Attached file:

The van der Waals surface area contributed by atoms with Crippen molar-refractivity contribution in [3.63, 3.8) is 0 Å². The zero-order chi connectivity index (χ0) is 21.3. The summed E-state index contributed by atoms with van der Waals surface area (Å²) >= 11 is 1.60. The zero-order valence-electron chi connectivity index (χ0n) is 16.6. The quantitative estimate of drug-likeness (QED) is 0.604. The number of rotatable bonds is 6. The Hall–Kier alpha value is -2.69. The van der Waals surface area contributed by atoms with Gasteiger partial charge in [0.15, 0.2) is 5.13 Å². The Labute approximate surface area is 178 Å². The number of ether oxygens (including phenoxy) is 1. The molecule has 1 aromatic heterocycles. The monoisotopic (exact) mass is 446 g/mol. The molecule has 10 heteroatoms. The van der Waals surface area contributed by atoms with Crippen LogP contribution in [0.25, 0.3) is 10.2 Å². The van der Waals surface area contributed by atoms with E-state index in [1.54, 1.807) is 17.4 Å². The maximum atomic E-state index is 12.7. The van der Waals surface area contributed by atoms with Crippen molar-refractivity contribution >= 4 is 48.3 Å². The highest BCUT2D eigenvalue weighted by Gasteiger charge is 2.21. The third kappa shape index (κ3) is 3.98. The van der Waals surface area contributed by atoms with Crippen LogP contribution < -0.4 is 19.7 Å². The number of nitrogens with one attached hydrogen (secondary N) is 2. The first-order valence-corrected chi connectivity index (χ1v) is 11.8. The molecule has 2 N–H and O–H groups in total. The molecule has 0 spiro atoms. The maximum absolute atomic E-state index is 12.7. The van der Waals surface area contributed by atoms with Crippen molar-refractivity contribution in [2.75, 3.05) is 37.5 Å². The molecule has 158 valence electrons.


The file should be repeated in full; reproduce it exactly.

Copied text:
The van der Waals surface area contributed by atoms with Crippen molar-refractivity contribution in [3.63, 3.8) is 0 Å². The zero-order chi connectivity index (χ0) is 21.3. The summed E-state index contributed by atoms with van der Waals surface area (Å²) >= 11 is 1.60. The zero-order valence-electron chi connectivity index (χ0n) is 16.6. The quantitative estimate of drug-likeness (QED) is 0.604. The number of rotatable bonds is 6. The Hall–Kier alpha value is -2.69. The van der Waals surface area contributed by atoms with Gasteiger partial charge in [0.15, 0.2) is 5.13 Å². The Labute approximate surface area is 178 Å². The number of ether oxygens (including phenoxy) is 1. The molecule has 1 aromatic heterocycles. The monoisotopic (exact) mass is 446 g/mol. The molecule has 10 heteroatoms. The van der Waals surface area contributed by atoms with Crippen LogP contribution in [0.25, 0.3) is 10.2 Å². The van der Waals surface area contributed by atoms with E-state index in [1.54, 1.807) is 17.4 Å². The maximum atomic E-state index is 12.7. The van der Waals surface area contributed by atoms with Crippen molar-refractivity contribution >= 4 is 48.3 Å². The highest BCUT2D eigenvalue weighted by Gasteiger charge is 2.21. The third kappa shape index (κ3) is 3.98. The van der Waals surface area contributed by atoms with Crippen LogP contribution < -0.4 is 19.7 Å². The number of nitrogens with one attached hydrogen (secondary N) is 2. The first-order valence-corrected chi connectivity index (χ1v) is 11.8. The molecule has 2 N–H and O–H groups in total. The molecule has 0 spiro atoms. The maximum absolute atomic E-state index is 12.7. The van der Waals surface area contributed by atoms with Crippen molar-refractivity contribution in [2.75, 3.05) is 37.5 Å². The molecule has 158 valence electrons.